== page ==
Smallpox Vaccine Study Begins in Oakland

OAKLAND, Calif. -- At the Oakland Medical Center this Wednesday (Oct. 16), volunteer adults between 32 and 70 years old are being re-vaccinated against smallpox in a study that will test the effectiveness of different dilutions of smallpox vaccine. Kaiser Permanente's Vaccine Study Center is the lead center in a consortium evaluating the effectiveness of the vaccines on adults who were inoculated against smallpox as children more than three decades ago.

Vaccine Study Center co-director Dr. Steve Black leads the research at the Oakland site in a consortium which also includes Stanford University Medical Center in Palo Alto, Calif.

"Our earlier trial this past summer showed that the Dryvax vaccine and the rediscovered vaccine stock at Aventis Pasteur were both effective when diluted in people who had never received a prior vaccination," says Black. "In light of increasing concerns about vaccinating as many people as possible against a possible bioterrorist attack, I'm glad we're able to learn how effective these decades-old vaccines still are."

Routine smallpox vaccination ended in the United States in 1971. Ten years later, the world was declared "smallpox-free," and routine vaccination stopped worldwide.

"The key questions we're studying are, does the vaccine we have from 30 years ago still produce a protective response in people who have already received the smallpox vaccine, and can we dilute it to make a greater supply available to the U.S. population?" said Cornelia Dekker, MD, associate professor of pediatrics at the Stanford University School of Medicine and the medical director of the Stanford-Lucile Packard Children's Hospital Vaccine Program. "The idea is that the more we can safely dilute this vaccine and still have it be effective, the more doses we can have available if we need them." Stanford has formed a partnership with Kaiser to serve as an additional test site for the trial, which is the largest of a handful of recent trials to study the safety and effectiveness of the smallpox vaccine after a 30-year hiatus.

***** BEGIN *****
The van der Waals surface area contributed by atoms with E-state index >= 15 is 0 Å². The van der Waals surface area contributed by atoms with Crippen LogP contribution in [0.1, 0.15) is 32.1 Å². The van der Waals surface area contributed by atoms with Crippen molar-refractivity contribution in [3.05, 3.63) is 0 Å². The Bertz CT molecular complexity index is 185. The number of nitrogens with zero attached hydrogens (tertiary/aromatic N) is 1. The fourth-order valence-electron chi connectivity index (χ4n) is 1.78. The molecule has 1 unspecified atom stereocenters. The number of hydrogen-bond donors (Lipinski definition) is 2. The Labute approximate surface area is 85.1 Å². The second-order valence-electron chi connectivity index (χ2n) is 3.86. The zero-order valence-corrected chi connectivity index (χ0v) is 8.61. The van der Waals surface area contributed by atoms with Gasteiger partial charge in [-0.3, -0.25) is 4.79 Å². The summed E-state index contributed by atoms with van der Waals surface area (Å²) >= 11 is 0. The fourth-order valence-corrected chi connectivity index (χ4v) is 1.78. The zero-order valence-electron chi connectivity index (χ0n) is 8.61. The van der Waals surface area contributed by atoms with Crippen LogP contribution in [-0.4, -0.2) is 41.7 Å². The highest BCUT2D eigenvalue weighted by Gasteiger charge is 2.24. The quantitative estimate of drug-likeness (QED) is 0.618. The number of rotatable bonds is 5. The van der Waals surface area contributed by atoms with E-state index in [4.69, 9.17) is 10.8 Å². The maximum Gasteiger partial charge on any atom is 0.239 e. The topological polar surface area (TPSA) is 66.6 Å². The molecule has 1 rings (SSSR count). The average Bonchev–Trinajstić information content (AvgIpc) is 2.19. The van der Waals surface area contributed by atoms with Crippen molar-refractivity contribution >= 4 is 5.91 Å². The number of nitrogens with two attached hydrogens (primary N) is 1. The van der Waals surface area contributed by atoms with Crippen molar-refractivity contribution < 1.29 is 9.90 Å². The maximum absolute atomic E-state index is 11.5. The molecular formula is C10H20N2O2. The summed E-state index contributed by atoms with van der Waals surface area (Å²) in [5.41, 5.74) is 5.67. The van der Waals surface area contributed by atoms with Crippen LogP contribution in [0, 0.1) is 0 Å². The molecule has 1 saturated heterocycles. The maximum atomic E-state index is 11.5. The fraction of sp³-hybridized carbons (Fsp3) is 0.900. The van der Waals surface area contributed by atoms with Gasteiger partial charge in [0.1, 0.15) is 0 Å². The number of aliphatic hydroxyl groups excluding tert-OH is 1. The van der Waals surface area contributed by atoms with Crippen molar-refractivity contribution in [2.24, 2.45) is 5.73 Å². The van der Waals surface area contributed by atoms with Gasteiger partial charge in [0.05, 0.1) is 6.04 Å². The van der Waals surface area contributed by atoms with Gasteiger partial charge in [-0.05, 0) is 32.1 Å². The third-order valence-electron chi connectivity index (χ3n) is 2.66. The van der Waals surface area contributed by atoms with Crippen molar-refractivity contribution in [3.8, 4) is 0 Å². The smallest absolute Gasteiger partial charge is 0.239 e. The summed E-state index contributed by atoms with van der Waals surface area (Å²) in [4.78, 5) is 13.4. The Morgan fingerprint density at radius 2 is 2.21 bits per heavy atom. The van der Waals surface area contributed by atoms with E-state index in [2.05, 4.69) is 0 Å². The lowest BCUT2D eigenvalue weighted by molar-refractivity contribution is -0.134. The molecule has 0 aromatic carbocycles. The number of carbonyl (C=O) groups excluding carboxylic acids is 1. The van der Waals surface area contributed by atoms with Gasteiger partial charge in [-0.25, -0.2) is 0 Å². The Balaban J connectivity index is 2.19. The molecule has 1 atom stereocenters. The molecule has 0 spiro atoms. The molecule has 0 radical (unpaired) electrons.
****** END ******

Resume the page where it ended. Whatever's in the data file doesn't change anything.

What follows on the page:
Concerns about the disease re-ignited with last fall's bioterrorist anthrax cases in Florida, Washington, D.C. and New York. There are stores of smallpox kept in a few places around the world, and the highly contagious disease has often been named a likely candidate for biowarfare.

Most Americans over the age of 35 were vaccinated against the disease as children, but it's not clear that those who received smallpox vaccinations prior to 1971 still have any immunity or how they would respond to re-vaccination.

About 100 healthy people between the ages of 32 and 70 are currently being enrolled at the Kaiser Permanente study site in Oakland, Calif. Stanford University Medical Center will begin screening people for the trial in mid-October. The study will observe participants' reactions to the vaccine and gauge its effectiveness at different dilutions.

Kaiser Permanente has research centers in California, Oregon, Hawaii, Georgia, Colorado, Maryland and Ohio. Kaiser Permanente is a leading integrated healthcare organization. Founded in 1945, it is a non-profit, group-practice prepayment program with headquarters in Oakland, Calif. Kaiser Permanente serves the healthcare needs of 8.4 million members in nine states and the District of Columbia. Nationwide, Kaiser Permanente includes approximately 90,000 technical, administrative and clerical employees and about 11,000 physicians representing all specialties.

Source: PRNewswire

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